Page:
With the pandemic hitting the conventional election campaign out of the park, social media is scoring big.
If a candid smile could win votes then Chandran Thiruvallathu, the LDF-backed Independent from Pillassery ward of Kunnamangalam panchayat in Kozhikode, is probably assured of quite a few by now. A picture featuring Mr. Thiruvallathu with a disarming smile turned such a rage on social media that his campaign team spun a slogan ‘Some smiles win hearts’ around it.
With the pandemic hitting the conventional election campaign out of the park, social media is scoring big. “We are developing digital interactive posters of candidates, a single click on which will take visitors to their diverse social media handles. Most candidates are not aware of the potential of the social media and convincing them remains the biggest challenge,” said Anoop Radhakrishnan, a graphic designer for whom the local body poll has come as a godsend after being hit hard by the pandemic.
Gone are the days when social media campaign was all about a few sporadic posters. Now firms run full-fledged digital war rooms for candidates clubbing together services from reputation management by taking down defamatory posts to boosting paid advertisements in social media.
“Our web-based solution facilitates customisation of Election Commission data by adding against individual voters their contact numbers, potential political leanings, need for transportation on polling day etc. Polling booth-level updates could also be added in real-time on the polling day,” said Jiyas Jamal, director of Maha Mantra, a digital solution firm.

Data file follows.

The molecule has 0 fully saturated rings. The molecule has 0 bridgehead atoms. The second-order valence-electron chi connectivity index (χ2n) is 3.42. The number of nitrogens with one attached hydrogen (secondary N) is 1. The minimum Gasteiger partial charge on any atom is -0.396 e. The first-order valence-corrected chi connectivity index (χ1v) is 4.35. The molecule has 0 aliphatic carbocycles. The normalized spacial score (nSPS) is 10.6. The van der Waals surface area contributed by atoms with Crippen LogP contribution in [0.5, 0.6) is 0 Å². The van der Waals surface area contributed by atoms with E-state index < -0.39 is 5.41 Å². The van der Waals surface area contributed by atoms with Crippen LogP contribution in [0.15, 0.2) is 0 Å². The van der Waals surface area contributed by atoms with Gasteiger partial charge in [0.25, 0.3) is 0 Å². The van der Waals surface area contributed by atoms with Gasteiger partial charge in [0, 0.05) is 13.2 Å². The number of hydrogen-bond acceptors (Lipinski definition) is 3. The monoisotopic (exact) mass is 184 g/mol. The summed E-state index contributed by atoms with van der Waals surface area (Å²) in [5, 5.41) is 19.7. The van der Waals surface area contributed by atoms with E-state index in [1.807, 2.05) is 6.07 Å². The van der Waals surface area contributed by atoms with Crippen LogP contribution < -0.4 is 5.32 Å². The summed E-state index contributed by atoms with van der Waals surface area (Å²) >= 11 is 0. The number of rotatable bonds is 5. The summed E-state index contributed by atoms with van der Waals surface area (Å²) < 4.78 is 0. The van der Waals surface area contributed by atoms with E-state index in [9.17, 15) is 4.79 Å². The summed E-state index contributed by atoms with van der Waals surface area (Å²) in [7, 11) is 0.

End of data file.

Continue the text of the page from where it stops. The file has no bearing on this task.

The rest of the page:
Forced to prioritise digital strategies, political parties have left no stone unturned. The BJP has prioritised Corporations and has deployed tech teams for all six Corporations with content management teams in all districts.
“We are planning to shake social media through a campaign around the need for a change in Kerala that will explode in five lakh Facebook profiles. Directions have also been given to feature Narendra Modi in all social media campaigns,” said Jeevanlal Ravi, a member of the State IT Vibagh of the party
KPCC on Telegram
Not to be left behind, the digital media cell of the Kerala Pradesh Congress Committee has rolled out Jana Shakthi, an internal communication programme, over Telegram. There is a team of 60-odd techies for content generation on digital platforms at the State-level and similar teams at the ward, block, district, and Assembly constituency levels. “This being a local body election, we have adopted a bottom-up strategy giving considerable leeway for grassroots-level content,” said Anil Antony, the digital cell convener.
Photos get a makeover
The social media rage has compelled innovations in conventional campaign tools too. “The new concept of photographs and video bios of candidates in their everyday lives and livelihood environs have caught the public’s imagination. Photographs are now pepped up using innovating lightings and technological tools making them more appealing,” said Arun Chandra Bose, a freelance photographer.
But there are pitfalls too. “The trend of sharing pictures of women candidates on social media platforms with crass sexist remarks is so disgusting,” said Resmi Rajesh, a Malayali expatriate from Abu Dhabi.